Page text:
A city is a model of human activity. Yet for every city, for every glass-concrete-steel grid of an individual’s possibility, there are those marginal spaces where the predominance of a certain architecture, topography, and commerce thins out or even breaks down, and an unnerving indeterminacy emerges. These are “non-places” (Marc Augé, 1992), or — to use a term coined by Alan Berger — “drosscapes,” places that either exceed or have been neglected by the reach of politics, economics, and bureaucracy, and that have an ambiguous place in “the system” and therefore no particular prescription to make on how a person should act or be. Examples of such transitional and abandoned hinterlands are easy to imagine (e.g., intercity fringes, rural garbage dumps, derelict industrial areas), yet even though their peculiar minimality and deprivation has assumed a greater prominence in academia, film, literature, and social commentary, music hasn’t done all that much to limn the states and emotions that permeate such skeletal terrain. Sure, there has been Brian Eno’s Music for Airports, Kraftwerk’s Autobahn, and, more recently, Karl Hyde’s Edgeland, yet as a whole, music isn’t really in the habit of delving into the intersection between diluted landscapes and diluted subjectivities, often preferring to hone itself on one instead of the other, as if they weren’t two sides of the same coin.
This is where Nicholas Crozier Malkin enters with Lowlife, his debut as Afterhours for Not Not Fun. While not specifically concerned with the most obvious stereotypes of “non-space,” the album’s focus is on how the cover of night effectively transmutes the formerly breathing city into a “drosscape” as underdetermined as any urban runoff. Severed from the various forms of traffic that constitute the day’s respiration and that function as obstinate cues for the individual to behave in this way or that, the urban center becomes an unfamiliar and uncanny radius where people ease into less pressured modes of being, where the inspirations for tracks like “Spit at the Mirror” are encountered in blank parking lots and dimly lit basements. Beginning with half a minute of stressed-out glitch that’s commanded by a sampled “Let it go” to dissipate, this opening cut then filters into an atmosphere of tranquil impersonality, as intermittent radar blips, a diffuse hissing, and uncertain piano chords measure their own escape from the demands of office blocks and shopping malls.
Like many pieces of music that would straddle the edges between deep house, trip-hop, and ambient, “Spit at the Mirror” and its successors are archetypally nocturnal in their palette, but what saves Lowlife from being a mere repetition of everything else is the contradiction it frequently maintains between a kind of disoriented suspense and an easy-going placidity. There’s a sense of being adrift in numbers like “Sixty Forty” that follows from the aimless cyclicality of its bass and the sparse trickles of piano that dot through its haze, yet at the same time, this sense and these instrumental flourishes are imbued with a penetratingly relaxing outline. Much the same holds for album centerpiece “Lovesick,” with its benign exhalations of synth and its energized cowbells, and even though these mismatched juxtapositions might seem implausible at first, they gradually yield coherence when viewed through the conceptual prism of the “non-space.” Yes, because while the relatively sparse detailing of these two songs could be heard as the musical equivalent of a loss of bearings, the removal of everyday coordinates is at the same time experienced as a liberation, an opportunity to cultivate a more equable and less besieged self.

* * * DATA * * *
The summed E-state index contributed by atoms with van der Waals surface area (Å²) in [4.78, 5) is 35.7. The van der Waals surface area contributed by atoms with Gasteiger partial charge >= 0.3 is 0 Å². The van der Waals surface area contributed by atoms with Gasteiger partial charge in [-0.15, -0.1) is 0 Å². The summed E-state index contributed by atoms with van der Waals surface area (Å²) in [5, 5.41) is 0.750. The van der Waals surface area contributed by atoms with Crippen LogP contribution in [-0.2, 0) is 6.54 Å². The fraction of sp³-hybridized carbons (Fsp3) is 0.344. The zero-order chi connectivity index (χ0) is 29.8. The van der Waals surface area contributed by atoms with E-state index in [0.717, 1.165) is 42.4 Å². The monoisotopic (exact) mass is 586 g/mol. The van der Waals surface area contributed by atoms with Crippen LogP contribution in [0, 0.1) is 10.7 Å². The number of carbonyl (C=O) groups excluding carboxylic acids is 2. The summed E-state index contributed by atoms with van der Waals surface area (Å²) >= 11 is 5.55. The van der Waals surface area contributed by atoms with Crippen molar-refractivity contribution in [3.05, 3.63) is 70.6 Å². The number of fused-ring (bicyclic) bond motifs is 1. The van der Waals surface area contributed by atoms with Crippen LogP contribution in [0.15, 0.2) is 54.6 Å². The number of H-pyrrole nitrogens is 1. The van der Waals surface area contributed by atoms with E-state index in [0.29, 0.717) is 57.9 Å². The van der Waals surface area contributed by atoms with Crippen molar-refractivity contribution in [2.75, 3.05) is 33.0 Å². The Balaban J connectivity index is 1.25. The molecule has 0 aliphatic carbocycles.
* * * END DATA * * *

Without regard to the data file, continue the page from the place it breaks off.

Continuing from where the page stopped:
And in the second half of Lowlife, the contours of the new domain this self inhabits are revealed in all their sedate fluidity. “Outcome” and “Defragment #2” are streams of compressed, revolving air that hint at an environment where the subject’s inner world can no longer be sufficiently articulated or expressed, simply because the one criterion of a “sufficient” speech act — the presence of some socio-economic operation that would transform an utterance into a standardized step in one of its processes — has vanished with the sun’s light and the city’s machinery. But even if the consequences or direction of the individual’s experience within the album’s demi-monde cannot be specified, we can still say something about the colors and shades of her Lowlife experiences, and once again state that for all their subdued disembodiment, they are still nonetheless peculiarly contented and composed, the diaphanous e-strings and the sampled patterings of rain immersing her in a detoxicated bubble.
Yet despite the unimpeachable pacifism of these non-spaces, they don’t always translate into consistently engaging or surprising music, and so in the end, Lowlife becomes the victim of its own success, intermittently producing divorced and decommissioned music that’s a fitting partner for the divorced and decommissioned tracts of nighttime that it quotes. There are exceptions to its detachment, such as the chill beat of “Night and Day” and its daydreamed peals of saxophone, yet even here, things may be a little too inactive for some, consisting as it does of an uninterrupted linear structure that skates politely through a lax vibe. And on second thought, if the album were a faithful reproduction of a twilight cityscape untouched by societal and industrial str(i)(u)ctures, it might be a little more unpredictable and inventive, and a little less controlled. But then again, maybe the notion of a liminal space that transcends the influence of politics, authority, and convention is a fantasy, which would make the now self-negating peace of Lowlife the perfect soundtrack.